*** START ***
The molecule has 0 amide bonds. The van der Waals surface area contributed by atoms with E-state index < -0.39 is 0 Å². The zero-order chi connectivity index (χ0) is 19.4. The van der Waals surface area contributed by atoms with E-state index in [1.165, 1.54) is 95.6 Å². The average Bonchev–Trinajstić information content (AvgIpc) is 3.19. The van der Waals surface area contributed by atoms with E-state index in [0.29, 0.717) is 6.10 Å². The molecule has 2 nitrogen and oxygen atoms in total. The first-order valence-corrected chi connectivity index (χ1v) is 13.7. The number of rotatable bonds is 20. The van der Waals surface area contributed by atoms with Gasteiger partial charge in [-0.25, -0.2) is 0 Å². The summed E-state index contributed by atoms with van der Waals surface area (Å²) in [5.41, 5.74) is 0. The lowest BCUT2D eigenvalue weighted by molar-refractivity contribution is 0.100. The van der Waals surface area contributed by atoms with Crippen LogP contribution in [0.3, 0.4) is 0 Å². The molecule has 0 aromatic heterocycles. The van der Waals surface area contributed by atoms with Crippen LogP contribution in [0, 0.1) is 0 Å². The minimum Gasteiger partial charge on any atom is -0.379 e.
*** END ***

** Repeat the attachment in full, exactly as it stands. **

The molecule has 0 amide bonds. The van der Waals surface area contributed by atoms with E-state index < -0.39 is 0 Å². The zero-order chi connectivity index (χ0) is 19.4. The van der Waals surface area contributed by atoms with E-state index in [1.165, 1.54) is 95.6 Å². The average Bonchev–Trinajstić information content (AvgIpc) is 3.19. The van der Waals surface area contributed by atoms with E-state index in [0.29, 0.717) is 6.10 Å². The molecule has 2 nitrogen and oxygen atoms in total. The first-order valence-corrected chi connectivity index (χ1v) is 13.7. The number of rotatable bonds is 20. The van der Waals surface area contributed by atoms with Gasteiger partial charge in [-0.25, -0.2) is 0 Å². The summed E-state index contributed by atoms with van der Waals surface area (Å²) in [5.41, 5.74) is 0. The lowest BCUT2D eigenvalue weighted by molar-refractivity contribution is 0.100. The van der Waals surface area contributed by atoms with Crippen LogP contribution in [0.3, 0.4) is 0 Å². The molecule has 0 aromatic heterocycles. The van der Waals surface area contributed by atoms with Crippen LogP contribution in [0, 0.1) is 0 Å². The minimum Gasteiger partial charge on any atom is -0.379 e.